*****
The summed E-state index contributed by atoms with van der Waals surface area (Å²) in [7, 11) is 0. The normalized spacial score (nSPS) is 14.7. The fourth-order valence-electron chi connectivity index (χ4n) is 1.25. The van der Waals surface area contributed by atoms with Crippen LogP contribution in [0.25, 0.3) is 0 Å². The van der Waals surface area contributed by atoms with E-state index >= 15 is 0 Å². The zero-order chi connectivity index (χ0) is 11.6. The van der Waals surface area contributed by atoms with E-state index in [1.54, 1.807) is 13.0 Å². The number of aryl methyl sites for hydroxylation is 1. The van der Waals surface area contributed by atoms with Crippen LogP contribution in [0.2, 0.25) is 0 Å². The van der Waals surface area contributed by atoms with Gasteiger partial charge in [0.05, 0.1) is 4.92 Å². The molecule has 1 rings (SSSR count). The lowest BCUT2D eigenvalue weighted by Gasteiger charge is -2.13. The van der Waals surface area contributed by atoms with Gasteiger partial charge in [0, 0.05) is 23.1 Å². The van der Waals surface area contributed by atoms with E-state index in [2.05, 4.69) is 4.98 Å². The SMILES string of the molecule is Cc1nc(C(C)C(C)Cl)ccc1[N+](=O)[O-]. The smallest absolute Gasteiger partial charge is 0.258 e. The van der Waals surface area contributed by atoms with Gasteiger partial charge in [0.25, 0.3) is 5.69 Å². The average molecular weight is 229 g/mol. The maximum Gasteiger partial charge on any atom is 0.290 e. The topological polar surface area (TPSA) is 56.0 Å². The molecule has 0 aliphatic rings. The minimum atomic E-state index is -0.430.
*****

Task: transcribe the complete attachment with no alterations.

The summed E-state index contributed by atoms with van der Waals surface area (Å²) in [7, 11) is 0. The normalized spacial score (nSPS) is 14.7. The fourth-order valence-electron chi connectivity index (χ4n) is 1.25. The van der Waals surface area contributed by atoms with Crippen LogP contribution in [0.25, 0.3) is 0 Å². The van der Waals surface area contributed by atoms with E-state index >= 15 is 0 Å². The zero-order chi connectivity index (χ0) is 11.6. The van der Waals surface area contributed by atoms with E-state index in [1.54, 1.807) is 13.0 Å². The number of aryl methyl sites for hydroxylation is 1. The van der Waals surface area contributed by atoms with Crippen LogP contribution in [0.2, 0.25) is 0 Å². The van der Waals surface area contributed by atoms with Gasteiger partial charge in [0.05, 0.1) is 4.92 Å². The molecule has 1 rings (SSSR count). The lowest BCUT2D eigenvalue weighted by Gasteiger charge is -2.13. The van der Waals surface area contributed by atoms with Gasteiger partial charge in [0, 0.05) is 23.1 Å². The van der Waals surface area contributed by atoms with E-state index in [2.05, 4.69) is 4.98 Å². The SMILES string of the molecule is Cc1nc(C(C)C(C)Cl)ccc1[N+](=O)[O-]. The smallest absolute Gasteiger partial charge is 0.258 e. The van der Waals surface area contributed by atoms with Gasteiger partial charge in [0.25, 0.3) is 5.69 Å². The average molecular weight is 229 g/mol. The maximum Gasteiger partial charge on any atom is 0.290 e. The topological polar surface area (TPSA) is 56.0 Å². The molecule has 0 aliphatic rings. The minimum atomic E-state index is -0.430.